• University College London, UK (2 Early-Stage Researcher positions on organic semiconductor based interconnects, solutions processed sensors, alternative on-skin energy schemes, patterning of e-skin and stretchable interconnects using blends of graphene in polymeric materials …
  • Imperial College London, UK (1 Early-Stage Researcher position on human sensori-motor control and robotics) …, and
  • Shadow Robotics Company, UK (1 Early-Stage Researcher position on biorobotics and mechatronics) ….

Mobility rules apply to all these positions. Researchers can be of any nationality. They are required to undertake trans-national mobility (i.e. move from one country to another) when taking up their appointment. One general rule applies to the appointment of researchers: At the time of recruitment by the host organization, researchers must not have resided or carried out their main activity (work, studies, etc.) in the country of their host organization (i.e. recruiting institute) for more than 12 months in the 3 years immediately prior to the reference date. Short stays such as holidays and/or compulsory national service are not taken into account.

Good luck to all who apply! Priority will be given to applications received by Sept. 30, 2012.

Space contest for teenagers

I caught this Oct. 10, 2011 news item (Google and Hawking seek space mad teenagers) on the BBC News website,

YouTube has enlisted the help of Prof Stephen Hawking in the hunt for budding young scientists.

The site – which is owned by Google – is launching a competition for teenagers to create an experiment that could be carried out in space.

Two winning ideas will be tested by the crew of the International Space Station.

Ravi Mandalla’s Oct. 11, 2011 article for ITProPortal provides more detail,

The competition, titled YouTube Space Lab, will allow students aged between 14 to 18 years to submit a 2 minute proposal on YouTube. The entries will be reviewed by a panel of judges comprising of astronauts, NASA scientists and Stephen Hawking. The winners will see their experiment streamed live from space as the astronauts perform it on the space station.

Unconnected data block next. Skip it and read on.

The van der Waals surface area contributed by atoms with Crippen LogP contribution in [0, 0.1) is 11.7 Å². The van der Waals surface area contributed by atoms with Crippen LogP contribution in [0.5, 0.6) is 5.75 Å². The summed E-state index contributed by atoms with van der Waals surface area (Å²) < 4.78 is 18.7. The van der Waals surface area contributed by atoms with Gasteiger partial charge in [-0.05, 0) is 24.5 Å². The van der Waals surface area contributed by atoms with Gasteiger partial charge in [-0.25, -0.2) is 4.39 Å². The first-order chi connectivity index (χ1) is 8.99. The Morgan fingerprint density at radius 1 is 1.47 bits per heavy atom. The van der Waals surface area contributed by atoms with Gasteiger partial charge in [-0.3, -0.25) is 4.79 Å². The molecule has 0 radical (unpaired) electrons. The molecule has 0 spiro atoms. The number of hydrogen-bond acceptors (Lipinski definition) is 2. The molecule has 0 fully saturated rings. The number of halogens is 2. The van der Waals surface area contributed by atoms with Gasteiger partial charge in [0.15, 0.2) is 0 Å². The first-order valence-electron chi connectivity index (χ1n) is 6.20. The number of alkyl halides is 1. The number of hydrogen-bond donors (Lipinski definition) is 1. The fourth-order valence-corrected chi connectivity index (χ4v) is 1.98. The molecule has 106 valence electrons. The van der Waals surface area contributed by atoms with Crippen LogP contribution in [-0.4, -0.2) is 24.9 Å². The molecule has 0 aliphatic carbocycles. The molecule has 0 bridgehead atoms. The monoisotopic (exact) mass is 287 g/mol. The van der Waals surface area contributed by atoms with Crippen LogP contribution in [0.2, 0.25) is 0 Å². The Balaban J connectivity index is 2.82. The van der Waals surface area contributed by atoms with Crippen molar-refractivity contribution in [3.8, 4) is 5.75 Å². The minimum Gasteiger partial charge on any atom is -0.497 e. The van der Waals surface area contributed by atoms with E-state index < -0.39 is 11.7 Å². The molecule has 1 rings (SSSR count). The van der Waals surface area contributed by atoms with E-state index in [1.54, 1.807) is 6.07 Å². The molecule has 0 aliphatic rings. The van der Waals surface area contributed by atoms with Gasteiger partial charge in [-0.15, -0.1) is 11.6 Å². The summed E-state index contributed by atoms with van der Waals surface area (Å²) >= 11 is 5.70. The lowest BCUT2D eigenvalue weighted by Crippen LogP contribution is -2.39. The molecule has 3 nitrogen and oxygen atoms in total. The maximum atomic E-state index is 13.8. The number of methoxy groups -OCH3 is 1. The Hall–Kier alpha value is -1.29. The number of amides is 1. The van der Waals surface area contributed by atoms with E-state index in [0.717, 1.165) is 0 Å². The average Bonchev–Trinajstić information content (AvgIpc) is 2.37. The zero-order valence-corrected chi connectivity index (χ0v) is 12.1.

The BBC News item offers  a more complete list of the judging panel,

Alongside Prof Hawking, the judging panel consists of former Astronauts Leland Melvin, Frank De Winne, Akihiko Hoshide and noted “space tourist” Guy Laliberté. [emphasis mine]

Guy Laliberté, space tourist, is also the Chief Executive Officer for the Cirque du Soleil (founded in Québec, Canada). Professor Hawking also has a Canadian connection, he holds the position of Distinguished Research Chair at the Perimeter Institute (news release announcing Hawking’s appointment), located in Ontario, Canada.

Getting back to the contest, here’s how Google describes the contest (from the YouTube Space Lab contest webpage,

Your experiment, 250 miles above Earth, for the world to see.
What will you do?

We’re asking you to come up with a science experiment for space and upload a video explaining it to YouTube. If your idea wins, it will be performed on the International Space Station and live streamed on YouTube to the world. And we’ll throw in some out-of-this-world prizes, too.

Can plants survive beyond the Earth? Could proteins in space reveal the mysteries of life? Science in micro gravity can help unlock the answers. The countdown’s begun.

Good luck!

ETA Oct. 13, 2011: There’s an Oct. 11, 2011 article about this contest, which includes more information and a video, by Nidhi Subbaraman for Fast Company,

The lucky teenagers who win will have their experiments flown into space, carried on board an ISS-bound rocket, and could find themselves catapulted into YouTube stardom. Their winning entries will earn a joyride to the International Space Station, where astronauts will perform their experiment while being live-streamed on YouTube. It doesn’t end there. They’ll get to pick between one of two grand prizes: a trip to Japan in summer 2012 to see their experiment take off, or, when they turn 18, a chance to participate in the astronaut training program at Russia’s Star City. The four other regional finalists will be given a Zero-G ride, courtesy of Space Adventures, and laptops from Lenovo.